As you read this, a cybercriminal could be stealing your business’s electricity and computer processing power. ‘Cryptojacking‘ means high energy bills for business and a big environmental impact everyone wants to avoid.
Cryptojacking is illegally using another’s devices for the power needed to mine cryptocurrencies like Bitcoin. The threat is already common and fast-growing, costing business billions worldwide and responsible for significant, unnecessary greenhouse gas emissions. So, what can you do to stop it?
How cryptojackers compromise your servers and devices
To use your processing power, cryptojackers must sneak mining malware into your systems. They may enter your equipment thanks to leaked login details, brute force or through unpatched vulnerabilities in your operating system and other software. They may also get crypto-mining malware in through USB flash drives or network storage. Once inside, it spreads in a worm-like way.
What cryptojacking costs business
We’ve all seen news reports of falling cryptocurrency values, but it’s still worthwhile for cybercriminals to mine cryptocurrency if they get electricity and processing power for free. But it takes a lot of electricity and processing power to make little gain – a hefty 53 US dollars of system resources for 1 US dollar in crypto earnings.
And it’s common. In 2022, Kaspersky research found cryptojacking accounted for more than 5 percent of attacks on internet-connected computers. In the same year, Kaspersky software detected nearly 30 million cryptojacking attempts aimed at business systems.
Environmental impact of cryptojacking
Its sky-high energy use should make preventing cryptojacking part of your corporate social responsibility (CSR) strategy.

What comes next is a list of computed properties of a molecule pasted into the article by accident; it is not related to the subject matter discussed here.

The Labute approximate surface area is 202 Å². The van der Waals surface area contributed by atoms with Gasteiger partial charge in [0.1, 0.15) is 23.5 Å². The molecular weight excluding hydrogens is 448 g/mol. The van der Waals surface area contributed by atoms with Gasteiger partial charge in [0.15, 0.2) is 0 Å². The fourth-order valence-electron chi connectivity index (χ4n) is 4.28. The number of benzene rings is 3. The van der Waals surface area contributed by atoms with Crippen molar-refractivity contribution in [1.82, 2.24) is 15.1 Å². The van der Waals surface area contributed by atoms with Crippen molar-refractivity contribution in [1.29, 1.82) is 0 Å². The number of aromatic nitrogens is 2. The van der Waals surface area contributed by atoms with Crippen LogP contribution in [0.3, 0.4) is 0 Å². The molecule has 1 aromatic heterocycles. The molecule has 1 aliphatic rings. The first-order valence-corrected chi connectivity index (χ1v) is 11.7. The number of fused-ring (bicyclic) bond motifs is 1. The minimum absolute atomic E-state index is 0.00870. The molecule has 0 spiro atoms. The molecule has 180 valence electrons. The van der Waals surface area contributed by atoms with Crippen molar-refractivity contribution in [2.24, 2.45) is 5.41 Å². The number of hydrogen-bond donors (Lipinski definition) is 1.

By foiling cryptojacking attempts, Kaspersky’s software prevented up to 3,000 tons of carbon being emitted in a year – equivalent to more than 650 cars.
What to ask your IT director about
While cryptojacking’s high computational power requirements reduce device performance, the reduction isn’t always obvious to users, so preventing cryptojacking requires work on multiple fronts.
IT should regularly audit the corporate network looking for anomalies across every endpoint, including easily overlooked queue management systems, point-of-sale terminals and vending machines, which cryptojackers have been known to target.
Your business should use proven endpoint security that gives multi-level, comprehensive protection, including behavioral detection that can roll back malicious actions. Cybersecurity education for all employees (not just IT) is paramount, making sure staff follow best practice so they don’t unwittingly give away system access.
Cryptojacking is a damaging and wasteful threat leading to unnecessary greenhouse gas emissions and high electricity bills for businesses already challenged by high energy costs. With widespread staff cybersecurity education and the right solutions protecting your business, cybercriminals won’t be able to exploit your precious processing power.